This column originally appeared in The Observer magazine/Guardian online

 How often do you take selfies, and what does this say about your – ahem – selfiesteem?

Never – or maybe once a year; Rarely – maybe one or two a month; Often – at least one a week.

And when you do take a selfie (assuming you’ve taken at least one ever), how (a) attractive and (b) likeable do you think you come across in the picture, on a scale from 1 (not at all) to 7 (Very).

If you answered that you take selfies “often”, then have I got news for you? I don’t mean to sound rude, but you probably do not come across as quite as attractive, or quite as likeable, as you think. If you answered “rarely” or “never”, then your ratings of your own attractiveness and likability were probably pretty spot on. A study published last year (led by Daniel Re of the University of Toronto in Canada) divided a sample of 200 students into selfie-takers (i.e., those answering “often”) and non-selfie-takers (i.e., those answering “rarely” or “never”). They then invited these participants to take a selfie in the lab, and to rate how attractive and likeable they came across in the picture. They then asked other people to rate those same photos. On average, reported non-selfie-takers rated themselves as only 0.5 points more attractive and likeable (on the 7 point scale) than other people rated them. But self-confessed selfie-takers rated themselves a whopping 1.5 points more attractive and likeable than other people rated them. Interestingly, when asked to rate their own attractiveness and likability in a photo taken by the experimenter, both groups were pretty much spot on. Selfie-enthusiasts over-rate their own attractiveness and like ability, but only in their selfies.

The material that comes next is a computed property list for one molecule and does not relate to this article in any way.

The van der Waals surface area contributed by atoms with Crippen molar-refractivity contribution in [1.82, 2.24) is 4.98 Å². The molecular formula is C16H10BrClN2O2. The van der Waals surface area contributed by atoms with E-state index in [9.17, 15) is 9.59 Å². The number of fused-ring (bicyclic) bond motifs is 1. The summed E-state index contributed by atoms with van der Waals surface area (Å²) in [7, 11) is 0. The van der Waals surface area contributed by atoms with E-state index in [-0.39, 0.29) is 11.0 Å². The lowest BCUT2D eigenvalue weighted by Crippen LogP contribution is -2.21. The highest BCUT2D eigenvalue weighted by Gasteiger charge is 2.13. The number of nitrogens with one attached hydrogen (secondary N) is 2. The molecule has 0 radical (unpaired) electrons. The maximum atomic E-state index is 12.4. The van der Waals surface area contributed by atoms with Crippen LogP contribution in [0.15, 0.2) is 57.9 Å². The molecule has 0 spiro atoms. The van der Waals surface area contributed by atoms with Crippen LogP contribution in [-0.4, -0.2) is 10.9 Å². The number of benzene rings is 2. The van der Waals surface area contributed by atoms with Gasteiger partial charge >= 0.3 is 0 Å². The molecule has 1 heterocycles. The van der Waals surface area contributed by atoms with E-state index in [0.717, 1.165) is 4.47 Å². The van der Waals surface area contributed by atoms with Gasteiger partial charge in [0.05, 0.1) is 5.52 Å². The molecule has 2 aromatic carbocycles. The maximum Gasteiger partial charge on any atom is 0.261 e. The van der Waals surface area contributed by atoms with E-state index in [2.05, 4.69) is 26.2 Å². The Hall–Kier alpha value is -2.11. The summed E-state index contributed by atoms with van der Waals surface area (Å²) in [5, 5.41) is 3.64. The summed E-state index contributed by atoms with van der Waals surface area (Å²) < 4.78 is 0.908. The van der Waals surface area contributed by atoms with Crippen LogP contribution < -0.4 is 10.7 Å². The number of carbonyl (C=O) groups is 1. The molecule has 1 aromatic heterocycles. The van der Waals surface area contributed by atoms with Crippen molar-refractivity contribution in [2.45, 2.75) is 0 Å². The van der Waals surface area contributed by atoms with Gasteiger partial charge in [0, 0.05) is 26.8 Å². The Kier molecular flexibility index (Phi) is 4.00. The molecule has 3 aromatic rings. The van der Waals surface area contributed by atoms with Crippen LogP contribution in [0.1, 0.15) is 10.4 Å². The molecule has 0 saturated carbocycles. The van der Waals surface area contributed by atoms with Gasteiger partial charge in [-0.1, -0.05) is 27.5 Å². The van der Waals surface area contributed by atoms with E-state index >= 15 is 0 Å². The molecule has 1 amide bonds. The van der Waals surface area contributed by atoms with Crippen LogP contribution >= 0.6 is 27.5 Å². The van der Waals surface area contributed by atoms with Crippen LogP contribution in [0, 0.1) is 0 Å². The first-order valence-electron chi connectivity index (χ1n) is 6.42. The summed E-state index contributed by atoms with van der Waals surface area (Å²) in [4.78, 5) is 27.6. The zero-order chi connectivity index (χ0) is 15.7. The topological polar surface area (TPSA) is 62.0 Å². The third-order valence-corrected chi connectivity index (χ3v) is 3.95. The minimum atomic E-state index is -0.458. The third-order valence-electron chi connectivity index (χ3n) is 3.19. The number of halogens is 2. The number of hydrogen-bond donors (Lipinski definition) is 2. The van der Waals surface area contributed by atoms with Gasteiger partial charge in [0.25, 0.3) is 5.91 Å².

A fully referenced version of this article is available at Order Psy-Q by Ben Ambridge (Profile Books, £8.99) for £6.99 at


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